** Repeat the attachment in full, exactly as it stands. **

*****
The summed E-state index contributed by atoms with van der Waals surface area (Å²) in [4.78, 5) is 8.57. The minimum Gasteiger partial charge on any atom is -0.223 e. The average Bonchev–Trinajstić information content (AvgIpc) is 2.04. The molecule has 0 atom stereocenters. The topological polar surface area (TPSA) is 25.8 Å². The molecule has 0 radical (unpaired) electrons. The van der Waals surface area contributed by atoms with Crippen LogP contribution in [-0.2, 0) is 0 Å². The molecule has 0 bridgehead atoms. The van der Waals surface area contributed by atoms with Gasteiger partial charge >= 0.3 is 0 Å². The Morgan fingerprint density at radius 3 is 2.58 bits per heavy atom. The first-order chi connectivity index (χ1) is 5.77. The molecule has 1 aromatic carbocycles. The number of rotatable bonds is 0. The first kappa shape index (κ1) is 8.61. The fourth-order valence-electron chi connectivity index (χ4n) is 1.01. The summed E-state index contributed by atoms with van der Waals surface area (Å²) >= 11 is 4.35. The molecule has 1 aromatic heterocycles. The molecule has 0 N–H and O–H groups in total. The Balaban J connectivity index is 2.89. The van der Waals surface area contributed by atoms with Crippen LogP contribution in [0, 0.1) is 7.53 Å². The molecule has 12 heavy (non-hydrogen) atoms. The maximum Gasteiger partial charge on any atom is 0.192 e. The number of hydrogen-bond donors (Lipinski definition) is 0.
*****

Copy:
The summed E-state index contributed by atoms with van der Waals surface area (Å²) in [4.78, 5) is 8.57. The minimum Gasteiger partial charge on any atom is -0.223 e. The average Bonchev–Trinajstić information content (AvgIpc) is 2.04. The molecule has 0 atom stereocenters. The topological polar surface area (TPSA) is 25.8 Å². The molecule has 0 radical (unpaired) electrons. The van der Waals surface area contributed by atoms with Crippen LogP contribution in [-0.2, 0) is 0 Å². The molecule has 0 bridgehead atoms. The van der Waals surface area contributed by atoms with Gasteiger partial charge >= 0.3 is 0 Å². The Morgan fingerprint density at radius 3 is 2.58 bits per heavy atom. The first-order chi connectivity index (χ1) is 5.77. The molecule has 1 aromatic carbocycles. The number of rotatable bonds is 0. The first kappa shape index (κ1) is 8.61. The fourth-order valence-electron chi connectivity index (χ4n) is 1.01. The summed E-state index contributed by atoms with van der Waals surface area (Å²) >= 11 is 4.35. The molecule has 1 aromatic heterocycles. The molecule has 0 N–H and O–H groups in total. The Balaban J connectivity index is 2.89. The van der Waals surface area contributed by atoms with Crippen LogP contribution in [0, 0.1) is 7.53 Å². The molecule has 12 heavy (non-hydrogen) atoms. The maximum Gasteiger partial charge on any atom is 0.192 e. The number of hydrogen-bond donors (Lipinski definition) is 0.